The person who sorts out your property when you die and carries out the instructions in your will is called your executor. It can be a complicated job even if your instructions and your property are quite simple – it’s not unusual for the process to take several months and the job of an executor is sometimes difficult. For example, they might have to decide when to sell your property so that the people who inherit the money from its sale get the most money.

You can appoint up to four executors, but people normally appoint two, in case one is unwilling or unable to act for you when the time comes. An executor may also be a beneficiary in your will, so you can choose your partner or children (providing they are 18 years old). There may be advantages of using somebody who is familiar with your affairs, but a solicitor can also do this if you’d like to save the people close to you the job at what is likely to be a difficult time.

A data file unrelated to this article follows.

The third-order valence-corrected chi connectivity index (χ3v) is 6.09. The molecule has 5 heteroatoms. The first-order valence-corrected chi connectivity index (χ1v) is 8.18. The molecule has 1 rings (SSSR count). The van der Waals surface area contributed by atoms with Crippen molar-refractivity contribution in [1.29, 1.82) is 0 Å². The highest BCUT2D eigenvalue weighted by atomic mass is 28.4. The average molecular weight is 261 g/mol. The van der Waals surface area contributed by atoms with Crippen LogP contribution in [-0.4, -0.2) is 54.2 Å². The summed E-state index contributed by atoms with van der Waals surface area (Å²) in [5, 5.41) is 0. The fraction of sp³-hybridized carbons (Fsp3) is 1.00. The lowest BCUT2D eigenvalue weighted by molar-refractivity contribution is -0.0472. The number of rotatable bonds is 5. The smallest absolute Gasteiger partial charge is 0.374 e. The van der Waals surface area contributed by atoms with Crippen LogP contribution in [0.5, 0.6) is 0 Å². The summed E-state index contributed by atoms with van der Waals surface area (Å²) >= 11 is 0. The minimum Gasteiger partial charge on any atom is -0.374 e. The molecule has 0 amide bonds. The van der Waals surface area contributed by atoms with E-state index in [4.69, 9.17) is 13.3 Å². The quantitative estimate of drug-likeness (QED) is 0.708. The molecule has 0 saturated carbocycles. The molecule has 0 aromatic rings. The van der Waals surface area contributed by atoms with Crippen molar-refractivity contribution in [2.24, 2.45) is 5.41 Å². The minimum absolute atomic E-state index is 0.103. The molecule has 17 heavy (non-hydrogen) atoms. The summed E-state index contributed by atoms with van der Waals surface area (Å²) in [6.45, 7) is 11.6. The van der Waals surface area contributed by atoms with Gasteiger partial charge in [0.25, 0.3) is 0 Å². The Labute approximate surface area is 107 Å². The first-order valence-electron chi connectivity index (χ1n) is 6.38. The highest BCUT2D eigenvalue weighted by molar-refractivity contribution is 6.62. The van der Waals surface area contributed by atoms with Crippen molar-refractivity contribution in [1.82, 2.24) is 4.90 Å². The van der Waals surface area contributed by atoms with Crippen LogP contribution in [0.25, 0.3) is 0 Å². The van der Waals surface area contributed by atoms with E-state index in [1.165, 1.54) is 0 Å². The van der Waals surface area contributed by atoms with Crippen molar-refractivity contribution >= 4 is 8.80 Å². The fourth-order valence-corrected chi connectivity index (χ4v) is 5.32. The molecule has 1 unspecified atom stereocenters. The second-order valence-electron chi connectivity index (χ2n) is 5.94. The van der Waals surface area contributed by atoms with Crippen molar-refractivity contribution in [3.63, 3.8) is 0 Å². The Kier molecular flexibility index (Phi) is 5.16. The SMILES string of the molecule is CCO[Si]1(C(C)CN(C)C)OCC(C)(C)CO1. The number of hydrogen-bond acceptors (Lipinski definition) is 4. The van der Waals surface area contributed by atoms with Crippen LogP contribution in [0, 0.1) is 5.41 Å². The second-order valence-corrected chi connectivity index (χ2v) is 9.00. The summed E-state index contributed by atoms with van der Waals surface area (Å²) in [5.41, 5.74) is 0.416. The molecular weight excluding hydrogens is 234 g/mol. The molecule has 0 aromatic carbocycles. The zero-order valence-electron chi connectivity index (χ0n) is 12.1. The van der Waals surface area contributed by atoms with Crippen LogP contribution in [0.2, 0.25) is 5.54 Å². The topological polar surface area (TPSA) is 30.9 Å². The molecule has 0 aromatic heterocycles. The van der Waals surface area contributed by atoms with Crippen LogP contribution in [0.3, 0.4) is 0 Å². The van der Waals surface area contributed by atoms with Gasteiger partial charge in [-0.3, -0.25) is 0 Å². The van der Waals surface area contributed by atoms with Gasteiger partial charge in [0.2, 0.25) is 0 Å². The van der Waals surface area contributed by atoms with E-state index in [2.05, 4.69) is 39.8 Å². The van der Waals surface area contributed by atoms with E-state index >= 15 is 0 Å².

It is always good to check with whoever you plan to name as your executor that they are happy to take on the job. In case you were thinking of asking us, Sue Ryder cannot act as executor.

There is more advice on choosing an executor on the Money Advice Service website.

There are a number of ways you can draw up your will

Use a solicitor

The more complex your financial affairs, the more sensible it is to take advice from a solicitor. Using a solicitor may be cheaper than you might think, and it means that you have peace of mind of knowing it's been done properly. You should definitely consider using a solicitor if your family position is complicated.

You might need a solicitor if:

  • your estate may have to pay Inheritance Tax (currently, you’ll have to pay if your estate’s value is more than £325,000)
  • you’ve got a complex family situation, like former partners or estranged children, and you want to be sure how your estate can be divided
  • you want to protect someone’s interests after you’ve gone, like a disabled family member,
  • or you want to talk through the options with an expert or you need some support you can trust.